Wings gave us some great women characters. Helen, who won’t take crap from anybody; Fay, a rare older woman who’s so cheerful you’d never suspect she can be totally evil; the mother of Joe and Brian, who abandoned them and never should have been a parent; and a number of women who passed through the characters’ lives and behaved in ways we weren’t used to seeing TV women behave (I have got to write about Helen and Gayle, the ex- and current girlfriends of Joe, who become best buddies with each other).
It also gave us Alex Lambert (Farrah Forke), the ex-Army feminist parody. Oy.
She’s got the female beauty signals (long, lovely hair, big boobs, long legs), but she flew a chopper in Desert Storm. Like most TV women who do “men’s work”, she has a man’s name. And like most TV women, she exists primarily to reveal something about male characters: namely, brothers Brian and Joe, who have a lifelong habit of fight over women like they once fought over toys. The problem is that Alex’ characterization is sacrificed in the process, and because she’s introduced as one o’ dem feminists (in her very first episode, she lectures the guys on not calling women “gals” and so on), she plays into the 90s perception of feminists are humorless snots who are mean to men.
She comes off as a deliberate tease because she frequently tells off Joe and Brian, then lets it slip where she’s going so they can follow her around like drooling dogs. I’m paraphrasing, but the sense I come away with is: “Stop calling me ‘gal’! I’m a woman and I can do everything you can do better! Now, Helen, I’m going to go put on clingy spandex and sweat at the gym.”
Like everyone else on this show, she’s a hypocrite. But because she couches all her hypocrisy in feminist rhetoric, it indicts feminists instead of just this single character. For example, there’s a scene where Joe and Brian are checking out her body while she walks past, and not trying to hide their activity from her. She turns and lectures them on how they’re wrong to think she should find it flattering, or indeed care what they think (bravo to that). Then they walk away and she checks them out and smiles broadly. There are positive ways to read the scene: that checking someone out is something you should keep from them unless you’re ready to face them and express your interest directly. But that’s really subtle and takes some digging. The most obvious way to read it is: “Those feminists sure do apply a reverse double standard.”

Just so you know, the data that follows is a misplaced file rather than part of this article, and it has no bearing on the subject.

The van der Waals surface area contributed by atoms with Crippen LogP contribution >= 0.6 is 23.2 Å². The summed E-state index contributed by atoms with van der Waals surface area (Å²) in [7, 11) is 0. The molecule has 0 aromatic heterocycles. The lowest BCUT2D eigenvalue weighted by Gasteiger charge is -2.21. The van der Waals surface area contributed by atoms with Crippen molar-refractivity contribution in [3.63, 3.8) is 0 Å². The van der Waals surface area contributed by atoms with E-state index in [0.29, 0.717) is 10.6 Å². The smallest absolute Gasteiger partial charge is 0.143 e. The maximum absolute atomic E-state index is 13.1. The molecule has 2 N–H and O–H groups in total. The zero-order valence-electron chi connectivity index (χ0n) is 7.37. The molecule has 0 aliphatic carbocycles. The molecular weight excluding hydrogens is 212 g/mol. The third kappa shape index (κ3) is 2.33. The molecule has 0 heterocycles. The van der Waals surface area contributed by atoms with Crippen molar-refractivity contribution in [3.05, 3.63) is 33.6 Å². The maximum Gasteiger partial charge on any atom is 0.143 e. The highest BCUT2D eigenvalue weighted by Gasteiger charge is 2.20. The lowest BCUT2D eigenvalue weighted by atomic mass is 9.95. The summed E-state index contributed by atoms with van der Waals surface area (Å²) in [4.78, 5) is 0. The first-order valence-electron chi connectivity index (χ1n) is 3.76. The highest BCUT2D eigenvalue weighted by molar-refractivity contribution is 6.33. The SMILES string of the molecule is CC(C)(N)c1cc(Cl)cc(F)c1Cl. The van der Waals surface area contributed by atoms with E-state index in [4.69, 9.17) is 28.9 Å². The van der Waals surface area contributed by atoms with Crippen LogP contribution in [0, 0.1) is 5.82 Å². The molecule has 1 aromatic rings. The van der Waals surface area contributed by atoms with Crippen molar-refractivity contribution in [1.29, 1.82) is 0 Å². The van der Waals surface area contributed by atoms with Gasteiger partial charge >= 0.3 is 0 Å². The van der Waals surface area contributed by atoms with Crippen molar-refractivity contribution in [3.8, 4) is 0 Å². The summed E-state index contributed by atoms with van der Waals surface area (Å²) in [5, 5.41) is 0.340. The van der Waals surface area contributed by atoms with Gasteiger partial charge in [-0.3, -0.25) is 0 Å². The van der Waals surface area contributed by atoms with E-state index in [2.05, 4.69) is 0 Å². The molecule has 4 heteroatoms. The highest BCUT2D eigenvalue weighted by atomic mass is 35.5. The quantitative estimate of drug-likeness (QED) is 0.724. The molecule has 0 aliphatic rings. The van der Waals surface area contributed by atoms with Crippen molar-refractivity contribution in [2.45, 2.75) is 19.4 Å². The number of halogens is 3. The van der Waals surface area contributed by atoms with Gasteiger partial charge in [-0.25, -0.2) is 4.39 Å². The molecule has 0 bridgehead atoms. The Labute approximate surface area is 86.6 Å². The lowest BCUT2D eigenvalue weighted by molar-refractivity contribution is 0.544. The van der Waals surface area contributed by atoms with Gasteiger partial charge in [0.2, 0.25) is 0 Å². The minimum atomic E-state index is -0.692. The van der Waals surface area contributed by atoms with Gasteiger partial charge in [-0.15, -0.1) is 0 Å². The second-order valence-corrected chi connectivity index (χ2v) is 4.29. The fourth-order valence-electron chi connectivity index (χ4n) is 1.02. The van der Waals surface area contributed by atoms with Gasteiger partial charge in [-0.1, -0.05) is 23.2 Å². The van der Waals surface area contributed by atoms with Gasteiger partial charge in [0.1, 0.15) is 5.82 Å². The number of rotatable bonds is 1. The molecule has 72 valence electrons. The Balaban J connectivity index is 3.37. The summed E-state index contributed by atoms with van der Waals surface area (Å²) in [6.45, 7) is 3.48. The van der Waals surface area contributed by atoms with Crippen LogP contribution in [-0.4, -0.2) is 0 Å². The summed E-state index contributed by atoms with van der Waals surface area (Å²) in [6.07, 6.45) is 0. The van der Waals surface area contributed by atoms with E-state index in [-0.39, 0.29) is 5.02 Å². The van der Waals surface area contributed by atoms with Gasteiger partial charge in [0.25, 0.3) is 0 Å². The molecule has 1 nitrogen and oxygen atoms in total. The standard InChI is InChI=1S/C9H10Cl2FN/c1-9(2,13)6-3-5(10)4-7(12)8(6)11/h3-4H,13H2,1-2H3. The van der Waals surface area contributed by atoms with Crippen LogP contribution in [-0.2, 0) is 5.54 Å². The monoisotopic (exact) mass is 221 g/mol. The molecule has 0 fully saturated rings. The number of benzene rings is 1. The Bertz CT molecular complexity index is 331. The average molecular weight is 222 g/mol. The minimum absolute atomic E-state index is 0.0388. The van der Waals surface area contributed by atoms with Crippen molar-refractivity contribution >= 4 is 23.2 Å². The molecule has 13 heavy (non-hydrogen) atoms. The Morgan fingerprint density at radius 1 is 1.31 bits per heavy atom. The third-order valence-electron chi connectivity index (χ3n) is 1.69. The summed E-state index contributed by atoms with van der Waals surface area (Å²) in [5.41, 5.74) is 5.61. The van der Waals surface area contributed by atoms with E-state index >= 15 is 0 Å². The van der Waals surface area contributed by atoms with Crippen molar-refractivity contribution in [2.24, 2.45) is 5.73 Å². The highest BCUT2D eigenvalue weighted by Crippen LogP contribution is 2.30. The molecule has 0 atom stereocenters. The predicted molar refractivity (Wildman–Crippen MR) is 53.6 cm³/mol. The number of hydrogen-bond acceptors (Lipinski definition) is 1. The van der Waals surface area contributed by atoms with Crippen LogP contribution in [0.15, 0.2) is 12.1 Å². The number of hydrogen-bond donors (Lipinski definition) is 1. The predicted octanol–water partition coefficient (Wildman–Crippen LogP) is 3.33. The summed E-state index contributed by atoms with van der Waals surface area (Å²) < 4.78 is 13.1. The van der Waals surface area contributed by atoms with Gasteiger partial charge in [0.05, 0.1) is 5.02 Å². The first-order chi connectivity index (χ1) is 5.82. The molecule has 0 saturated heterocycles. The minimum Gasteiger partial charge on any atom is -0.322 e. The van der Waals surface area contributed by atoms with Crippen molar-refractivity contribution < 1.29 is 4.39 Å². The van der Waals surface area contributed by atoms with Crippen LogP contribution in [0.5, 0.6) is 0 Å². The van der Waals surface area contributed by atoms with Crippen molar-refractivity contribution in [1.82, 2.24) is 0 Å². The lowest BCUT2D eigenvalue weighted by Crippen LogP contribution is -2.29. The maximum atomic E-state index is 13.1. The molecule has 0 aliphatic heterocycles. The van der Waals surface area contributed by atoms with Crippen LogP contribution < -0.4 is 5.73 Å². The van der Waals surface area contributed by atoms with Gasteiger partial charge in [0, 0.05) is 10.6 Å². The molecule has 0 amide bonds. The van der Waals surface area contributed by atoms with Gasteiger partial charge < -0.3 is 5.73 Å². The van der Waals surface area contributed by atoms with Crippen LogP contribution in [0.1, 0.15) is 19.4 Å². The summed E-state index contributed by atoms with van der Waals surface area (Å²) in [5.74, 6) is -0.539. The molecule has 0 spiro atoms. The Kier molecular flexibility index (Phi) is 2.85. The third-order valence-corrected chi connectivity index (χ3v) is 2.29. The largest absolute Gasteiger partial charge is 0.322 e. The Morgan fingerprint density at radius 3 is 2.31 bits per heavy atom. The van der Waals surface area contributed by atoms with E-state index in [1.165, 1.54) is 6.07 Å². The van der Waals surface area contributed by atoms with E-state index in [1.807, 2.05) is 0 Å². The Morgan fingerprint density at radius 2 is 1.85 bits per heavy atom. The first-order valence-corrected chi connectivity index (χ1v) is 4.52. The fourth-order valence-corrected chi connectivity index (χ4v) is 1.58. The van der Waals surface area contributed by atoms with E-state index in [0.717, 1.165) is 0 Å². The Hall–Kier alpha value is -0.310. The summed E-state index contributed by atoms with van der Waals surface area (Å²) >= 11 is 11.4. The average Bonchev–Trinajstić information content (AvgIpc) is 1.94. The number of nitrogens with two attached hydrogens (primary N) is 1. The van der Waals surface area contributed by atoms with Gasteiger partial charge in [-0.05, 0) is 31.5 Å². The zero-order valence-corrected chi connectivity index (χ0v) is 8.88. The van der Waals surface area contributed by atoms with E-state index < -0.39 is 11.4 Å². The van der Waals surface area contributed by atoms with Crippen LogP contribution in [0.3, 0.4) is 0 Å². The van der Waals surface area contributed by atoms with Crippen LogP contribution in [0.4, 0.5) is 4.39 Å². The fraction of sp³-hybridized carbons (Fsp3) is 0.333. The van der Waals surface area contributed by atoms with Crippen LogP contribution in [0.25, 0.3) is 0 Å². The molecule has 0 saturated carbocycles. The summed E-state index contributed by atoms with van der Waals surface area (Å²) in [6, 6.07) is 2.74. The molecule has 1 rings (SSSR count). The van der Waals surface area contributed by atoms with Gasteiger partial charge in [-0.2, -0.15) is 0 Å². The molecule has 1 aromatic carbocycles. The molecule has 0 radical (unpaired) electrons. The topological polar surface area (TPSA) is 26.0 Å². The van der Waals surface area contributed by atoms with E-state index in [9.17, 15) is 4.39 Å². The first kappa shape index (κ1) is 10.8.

She later admits to enjoying the attention from them. And she messes with them to keep it going. While there’s nothing wrong with that, it definitely paints her feminism as a brittle facade that doesn’t work. And then she dates Brian. To her credit, she also has the sense the dump him when he breaks a promise more than once.
And then there’s the time she tells Helen she did a nude photo spread in Playboy back in college and this is entirely treated as something to be ashamed of by every character who isn’t too busy drooling about it. Instead of teaching us more about Alex, however, this is used to reveal that Helen is jealous of the life Alex has led. We’re left to consult our personal biases about whether the nude spread totally belies Alex’ feminism, is compatible with her feminism, or has nothing to do with it because perhaps she was young and hadn’t yet become a feminist.
I wrote a lot of similar complaints about Maggie O’Connell years ago, which Ragtime correctly pointed out as being a shallow read on that show, prompting me to write about how both takes are worth discussing because some viewers won’t go beyond a shallow reading. But unlike Maggie, Alex is never explored outside how she relates to Joe and Brian (and Helen, that one time). It takes some fanwanking to come up with a deeper read on Alex than, “Sure, she says she’s this big strong feminist, but what she really wants is attention and approval from men.”